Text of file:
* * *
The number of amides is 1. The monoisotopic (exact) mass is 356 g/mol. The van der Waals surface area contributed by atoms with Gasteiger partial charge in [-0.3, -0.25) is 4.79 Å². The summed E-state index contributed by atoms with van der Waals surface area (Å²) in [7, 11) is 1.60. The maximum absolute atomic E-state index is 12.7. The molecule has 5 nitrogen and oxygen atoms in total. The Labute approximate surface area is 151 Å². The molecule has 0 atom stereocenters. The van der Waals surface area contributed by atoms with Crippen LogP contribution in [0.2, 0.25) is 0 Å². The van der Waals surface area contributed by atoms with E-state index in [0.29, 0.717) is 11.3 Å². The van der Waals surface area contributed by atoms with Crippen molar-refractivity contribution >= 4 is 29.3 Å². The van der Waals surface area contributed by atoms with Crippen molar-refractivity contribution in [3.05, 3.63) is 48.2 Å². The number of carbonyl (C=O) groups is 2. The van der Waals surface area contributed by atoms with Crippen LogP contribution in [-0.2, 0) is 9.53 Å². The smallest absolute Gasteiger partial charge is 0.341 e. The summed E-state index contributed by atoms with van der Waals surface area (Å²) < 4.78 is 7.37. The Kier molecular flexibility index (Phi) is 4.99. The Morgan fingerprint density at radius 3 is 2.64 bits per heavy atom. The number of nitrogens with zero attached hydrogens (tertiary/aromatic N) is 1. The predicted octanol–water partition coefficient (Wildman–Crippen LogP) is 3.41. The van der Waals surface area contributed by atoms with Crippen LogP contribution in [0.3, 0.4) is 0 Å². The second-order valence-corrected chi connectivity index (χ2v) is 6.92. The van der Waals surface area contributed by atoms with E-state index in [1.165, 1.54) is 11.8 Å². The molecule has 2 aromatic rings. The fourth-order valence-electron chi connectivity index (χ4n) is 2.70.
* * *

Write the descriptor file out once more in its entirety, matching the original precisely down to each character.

The number of amides is 1. The monoisotopic (exact) mass is 356 g/mol. The van der Waals surface area contributed by atoms with Gasteiger partial charge in [-0.3, -0.25) is 4.79 Å². The summed E-state index contributed by atoms with van der Waals surface area (Å²) in [7, 11) is 1.60. The maximum absolute atomic E-state index is 12.7. The molecule has 5 nitrogen and oxygen atoms in total. The Labute approximate surface area is 151 Å². The molecule has 0 atom stereocenters. The van der Waals surface area contributed by atoms with Crippen LogP contribution in [0.2, 0.25) is 0 Å². The van der Waals surface area contributed by atoms with E-state index in [0.29, 0.717) is 11.3 Å². The van der Waals surface area contributed by atoms with Crippen molar-refractivity contribution >= 4 is 29.3 Å². The van der Waals surface area contributed by atoms with Crippen molar-refractivity contribution in [3.05, 3.63) is 48.2 Å². The number of carbonyl (C=O) groups is 2. The van der Waals surface area contributed by atoms with Crippen LogP contribution in [-0.2, 0) is 9.53 Å². The smallest absolute Gasteiger partial charge is 0.341 e. The summed E-state index contributed by atoms with van der Waals surface area (Å²) < 4.78 is 7.37. The Kier molecular flexibility index (Phi) is 4.99. The Morgan fingerprint density at radius 3 is 2.64 bits per heavy atom. The number of nitrogens with zero attached hydrogens (tertiary/aromatic N) is 1. The predicted octanol–water partition coefficient (Wildman–Crippen LogP) is 3.41. The van der Waals surface area contributed by atoms with Crippen LogP contribution in [0.3, 0.4) is 0 Å². The second-order valence-corrected chi connectivity index (χ2v) is 6.92. The van der Waals surface area contributed by atoms with E-state index in [1.165, 1.54) is 11.8 Å². The molecule has 2 aromatic rings. The fourth-order valence-electron chi connectivity index (χ4n) is 2.70.